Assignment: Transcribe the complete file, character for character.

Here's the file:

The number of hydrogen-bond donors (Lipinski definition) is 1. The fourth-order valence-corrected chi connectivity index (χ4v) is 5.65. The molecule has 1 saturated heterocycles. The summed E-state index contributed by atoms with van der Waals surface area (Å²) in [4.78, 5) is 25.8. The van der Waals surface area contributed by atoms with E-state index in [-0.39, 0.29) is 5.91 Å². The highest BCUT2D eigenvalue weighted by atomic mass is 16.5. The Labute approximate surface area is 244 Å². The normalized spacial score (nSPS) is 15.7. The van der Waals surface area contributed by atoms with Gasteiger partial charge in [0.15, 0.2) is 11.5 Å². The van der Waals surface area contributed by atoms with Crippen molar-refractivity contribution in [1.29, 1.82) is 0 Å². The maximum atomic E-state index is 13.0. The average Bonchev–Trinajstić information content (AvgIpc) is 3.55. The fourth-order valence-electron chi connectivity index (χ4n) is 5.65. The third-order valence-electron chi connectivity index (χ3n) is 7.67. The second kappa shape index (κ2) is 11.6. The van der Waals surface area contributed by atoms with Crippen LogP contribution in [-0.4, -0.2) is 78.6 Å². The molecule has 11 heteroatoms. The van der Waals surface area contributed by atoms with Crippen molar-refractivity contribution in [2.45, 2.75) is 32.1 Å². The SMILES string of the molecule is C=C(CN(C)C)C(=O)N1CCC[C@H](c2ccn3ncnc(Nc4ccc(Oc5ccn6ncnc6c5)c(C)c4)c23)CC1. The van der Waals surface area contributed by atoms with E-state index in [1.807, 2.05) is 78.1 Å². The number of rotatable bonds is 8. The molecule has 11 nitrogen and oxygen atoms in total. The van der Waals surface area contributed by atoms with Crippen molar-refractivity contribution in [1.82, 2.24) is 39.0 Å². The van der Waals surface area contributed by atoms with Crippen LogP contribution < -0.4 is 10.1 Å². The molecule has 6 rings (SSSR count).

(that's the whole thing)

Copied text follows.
The number of hydrogen-bond donors (Lipinski definition) is 1. The fourth-order valence-corrected chi connectivity index (χ4v) is 5.65. The molecule has 1 saturated heterocycles. The summed E-state index contributed by atoms with van der Waals surface area (Å²) in [4.78, 5) is 25.8. The van der Waals surface area contributed by atoms with E-state index in [-0.39, 0.29) is 5.91 Å². The highest BCUT2D eigenvalue weighted by atomic mass is 16.5. The Labute approximate surface area is 244 Å². The normalized spacial score (nSPS) is 15.7. The van der Waals surface area contributed by atoms with Gasteiger partial charge in [0.15, 0.2) is 11.5 Å². The van der Waals surface area contributed by atoms with Crippen molar-refractivity contribution in [1.29, 1.82) is 0 Å². The maximum atomic E-state index is 13.0. The average Bonchev–Trinajstić information content (AvgIpc) is 3.55. The fourth-order valence-electron chi connectivity index (χ4n) is 5.65. The third-order valence-electron chi connectivity index (χ3n) is 7.67. The second kappa shape index (κ2) is 11.6. The van der Waals surface area contributed by atoms with Crippen LogP contribution in [-0.4, -0.2) is 78.6 Å². The molecule has 11 heteroatoms. The van der Waals surface area contributed by atoms with Crippen molar-refractivity contribution in [2.45, 2.75) is 32.1 Å². The SMILES string of the molecule is C=C(CN(C)C)C(=O)N1CCC[C@H](c2ccn3ncnc(Nc4ccc(Oc5ccn6ncnc6c5)c(C)c4)c23)CC1. The van der Waals surface area contributed by atoms with E-state index in [1.807, 2.05) is 78.1 Å². The number of rotatable bonds is 8. The molecule has 11 nitrogen and oxygen atoms in total. The van der Waals surface area contributed by atoms with Crippen molar-refractivity contribution in [1.82, 2.24) is 39.0 Å². The van der Waals surface area contributed by atoms with Crippen LogP contribution < -0.4 is 10.1 Å². The molecule has 6 rings (SSSR count).